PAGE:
What did we learn in high school history about civil disobedience?
I remember the Boston Tea Party, and how guerrilla fighters helped incite a revolution. I learned about uprisings from slaves before the nation combusted into civil war. I remember reading short chapters in my history book on the fight for the 14th Amendment and the suffragette movement. I remember watching all three hours of Gandhi, and reading Martin Luther King Jr.’s letters from a Birmingham jail.
What I don’t remember is anyone, or anything, hammering home the reality and frustration of protest movements dragging on for months and years. I don’t remember learning how organizers mobilized crowds, or how those young marchers planned for violent police backlash. I saw photos of Black youth getting firehosed and attacked with police dogs, but never learned how they ended up there or how they got home.
The vast majority of Americans learn in school that civil disobedience is a world-changing force. But the education never gave us the truth and perspective of life on the ground floor of a movement — the stumbles, the negotiations, the tactics and even the sacrifice. As such, the granular lessons of civil disobedience live primarily in the embodied histories of activists and political thinkers who stood on those historic front lines.
This matters today as ordinary Americans try to figure out their place and force in a wide spectrum of civil disobedience. For those dipping their toes into direct action, it can be an overwhelming task — the standard classroom experience teaches us nothing about why or how we should get involved. It’s partly the result of glaring whiteness in the education system that skews what perspectives students are exposed to. Fundamentally, though, there’s just a horrible track record of history education in the U.S. school system. Even with the mainstreaming of progressive liberal ideals, multiple generations lack a working understanding of civil disobedience in all its forms and aims.
No wonder we’re left with so many still wondering aloud why protesters need to shout at a riot line and get tear-gassed. Meanwhile, conservatives and racists continue to troll the world with lectures on what constitutes a peaceful protest, garnished with out-of-context MLK quotes because they don’t get irony.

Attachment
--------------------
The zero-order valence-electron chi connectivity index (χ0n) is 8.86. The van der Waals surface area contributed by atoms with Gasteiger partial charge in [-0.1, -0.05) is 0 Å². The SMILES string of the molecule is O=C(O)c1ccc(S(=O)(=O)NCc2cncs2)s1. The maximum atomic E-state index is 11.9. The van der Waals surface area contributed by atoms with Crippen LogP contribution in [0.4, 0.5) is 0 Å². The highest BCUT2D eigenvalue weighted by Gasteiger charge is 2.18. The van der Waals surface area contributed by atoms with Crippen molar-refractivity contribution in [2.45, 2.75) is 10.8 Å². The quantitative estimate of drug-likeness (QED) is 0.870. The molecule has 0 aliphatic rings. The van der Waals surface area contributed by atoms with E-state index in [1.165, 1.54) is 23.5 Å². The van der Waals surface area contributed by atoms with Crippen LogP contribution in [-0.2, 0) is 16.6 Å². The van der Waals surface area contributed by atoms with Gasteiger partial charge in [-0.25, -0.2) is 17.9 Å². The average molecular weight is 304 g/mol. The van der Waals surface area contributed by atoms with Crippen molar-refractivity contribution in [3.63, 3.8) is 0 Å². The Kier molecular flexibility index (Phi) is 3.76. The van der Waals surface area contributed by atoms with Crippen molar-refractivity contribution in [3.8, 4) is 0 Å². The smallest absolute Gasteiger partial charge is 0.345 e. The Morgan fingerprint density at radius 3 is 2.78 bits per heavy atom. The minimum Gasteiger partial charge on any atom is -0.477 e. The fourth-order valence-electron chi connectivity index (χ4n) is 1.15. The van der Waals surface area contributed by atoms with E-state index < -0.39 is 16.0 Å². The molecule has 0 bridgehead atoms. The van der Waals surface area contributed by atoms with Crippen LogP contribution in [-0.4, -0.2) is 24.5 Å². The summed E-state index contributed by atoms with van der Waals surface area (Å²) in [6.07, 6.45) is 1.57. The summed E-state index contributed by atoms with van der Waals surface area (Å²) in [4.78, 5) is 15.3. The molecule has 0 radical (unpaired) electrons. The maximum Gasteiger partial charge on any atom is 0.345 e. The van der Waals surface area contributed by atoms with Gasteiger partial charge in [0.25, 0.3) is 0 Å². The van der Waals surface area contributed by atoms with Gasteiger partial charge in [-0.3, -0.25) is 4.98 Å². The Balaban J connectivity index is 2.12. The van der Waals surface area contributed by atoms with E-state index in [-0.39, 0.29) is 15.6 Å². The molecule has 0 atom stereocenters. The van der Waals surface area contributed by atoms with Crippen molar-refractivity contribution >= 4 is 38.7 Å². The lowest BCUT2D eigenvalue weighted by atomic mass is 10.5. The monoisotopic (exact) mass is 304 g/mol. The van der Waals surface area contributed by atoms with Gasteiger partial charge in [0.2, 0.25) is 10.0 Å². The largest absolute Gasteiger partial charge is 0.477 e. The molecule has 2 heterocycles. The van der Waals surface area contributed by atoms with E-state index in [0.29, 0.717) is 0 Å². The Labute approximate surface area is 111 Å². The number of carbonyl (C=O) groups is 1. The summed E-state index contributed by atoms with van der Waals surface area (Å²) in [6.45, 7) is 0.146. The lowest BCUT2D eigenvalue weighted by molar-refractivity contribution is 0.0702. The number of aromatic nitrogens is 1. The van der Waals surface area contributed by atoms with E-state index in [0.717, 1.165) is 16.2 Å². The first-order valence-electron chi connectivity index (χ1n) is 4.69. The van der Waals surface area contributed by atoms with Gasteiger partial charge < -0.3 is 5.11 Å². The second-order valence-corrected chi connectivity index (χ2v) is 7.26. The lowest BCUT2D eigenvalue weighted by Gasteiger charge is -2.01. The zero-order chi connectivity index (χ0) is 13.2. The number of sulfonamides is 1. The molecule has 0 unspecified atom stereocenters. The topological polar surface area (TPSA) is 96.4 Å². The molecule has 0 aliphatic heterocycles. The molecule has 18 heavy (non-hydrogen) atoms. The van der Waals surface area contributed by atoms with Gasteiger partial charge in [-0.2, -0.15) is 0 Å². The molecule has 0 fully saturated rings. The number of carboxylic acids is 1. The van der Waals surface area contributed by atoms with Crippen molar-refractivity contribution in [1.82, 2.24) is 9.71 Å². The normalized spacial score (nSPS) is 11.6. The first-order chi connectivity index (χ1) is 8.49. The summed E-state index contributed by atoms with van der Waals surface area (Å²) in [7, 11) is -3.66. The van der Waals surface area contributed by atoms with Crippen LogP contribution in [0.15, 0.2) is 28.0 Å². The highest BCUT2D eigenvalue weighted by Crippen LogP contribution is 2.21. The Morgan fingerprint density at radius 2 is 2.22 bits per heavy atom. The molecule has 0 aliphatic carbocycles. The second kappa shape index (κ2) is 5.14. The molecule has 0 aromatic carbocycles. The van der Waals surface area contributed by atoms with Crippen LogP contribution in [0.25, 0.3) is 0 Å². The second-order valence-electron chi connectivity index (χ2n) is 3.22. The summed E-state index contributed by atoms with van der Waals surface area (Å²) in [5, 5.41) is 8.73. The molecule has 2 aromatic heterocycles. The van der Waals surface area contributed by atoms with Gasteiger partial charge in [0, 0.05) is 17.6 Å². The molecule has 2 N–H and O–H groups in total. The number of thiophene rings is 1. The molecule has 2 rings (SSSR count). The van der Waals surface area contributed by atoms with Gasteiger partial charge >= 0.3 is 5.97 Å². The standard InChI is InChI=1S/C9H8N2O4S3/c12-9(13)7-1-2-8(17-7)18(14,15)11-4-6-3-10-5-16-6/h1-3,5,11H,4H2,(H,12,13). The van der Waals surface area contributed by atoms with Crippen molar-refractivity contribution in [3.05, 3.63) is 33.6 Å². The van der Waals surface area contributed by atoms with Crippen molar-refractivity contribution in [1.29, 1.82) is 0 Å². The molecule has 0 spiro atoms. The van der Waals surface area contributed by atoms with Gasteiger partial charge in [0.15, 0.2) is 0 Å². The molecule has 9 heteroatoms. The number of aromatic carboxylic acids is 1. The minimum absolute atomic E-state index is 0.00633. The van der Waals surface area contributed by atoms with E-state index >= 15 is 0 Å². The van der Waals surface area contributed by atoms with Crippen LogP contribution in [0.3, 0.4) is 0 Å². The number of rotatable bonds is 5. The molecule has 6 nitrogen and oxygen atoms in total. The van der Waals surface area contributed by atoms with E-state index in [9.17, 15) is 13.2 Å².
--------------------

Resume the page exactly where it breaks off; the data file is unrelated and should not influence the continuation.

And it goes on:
The thing is, we’re now living in perhaps the most visible, documented civil rights movement the world has ever seen — like the 1960s in high-definition, with multiple GoPro angles and an endless stream of live Twitter commentary. It’s a history lesson, unfolding live, in front of eyes that can no longer disbelieve. We’re receiving real-time narratives of how agonizing the punishment for civil disobedience can be, even with all public eyes on police behavior. No history book taught us how to deal with a police officer beating you with a baton, stalking you for 20 yards and pepper spraying you straight in the eyeballs just for good measure.
The only way to learn, really, seems to be by joining in. But in 2020, that doesn’t necessarily mean taking part in a march or occupying a public space (even if those strategies remain the bedrock of modern protest). Flooding police apps and racist hashtags with fancams of Kpop stars? Definitely civil disobedience. Crashing government websites that encourage people to snitch on others over “employment fraud” during a pandemic? That surely qualifies. Same for virtual sit-ins, which use the power of a crowd to disrupt and hijack sites — or public meetings taking place on Zoom. Let’s throw in old-fashioned fax flooding, while we’re at it.
People are already wondering what comes after the protests, but the nuanced question may be to wonder how direct action must evolve to keep fresh energy in the movement. We can’t all keep marching every other day, not with the very real threat of COVID still in the air. But that doesn’t mean civil disobedience has to stop — far from it.
I’ve been heartened by some visible changes in protest planning, including the emphasis on putting white and white-passing people in between police and the crowd, as a symbolic and practical defense of Black lives. We know that the police can and will lie about the harm it does to those who disobey, whether you’re a young Black leader or an old activist who’s never stopped fighting. But modern organizers are educating crowds on how some forms of civil disobedience are more dangerous for certain groups, whether it’s minorities, the poor or those with previous criminal records.
In the long view, mass civil disobedience is proving once again to be the tool that shapes the national conversation; it’s recently impacted legislation for police transparency, and pushed one of the world’s biggest tech firms to stop its police contracts for surveillance tech. The critical part is for us to document, analyze and sharpen best practices amid the chaos, to create a living record of how efficient and powerful American protest can look.
Part of it is for eager people to link up with grassroots groups and organizers on the ground floor, and learn and listen from their planning and strategic agenda. But it’s also time that everyone bolstered the education we didn’t get in school.
After all, there are no end to causes that can be pushed ahead through the force of will and nonviolent disruption. The job just gets much clearer when we all have a proper grasp on what came before — and what remains useful today.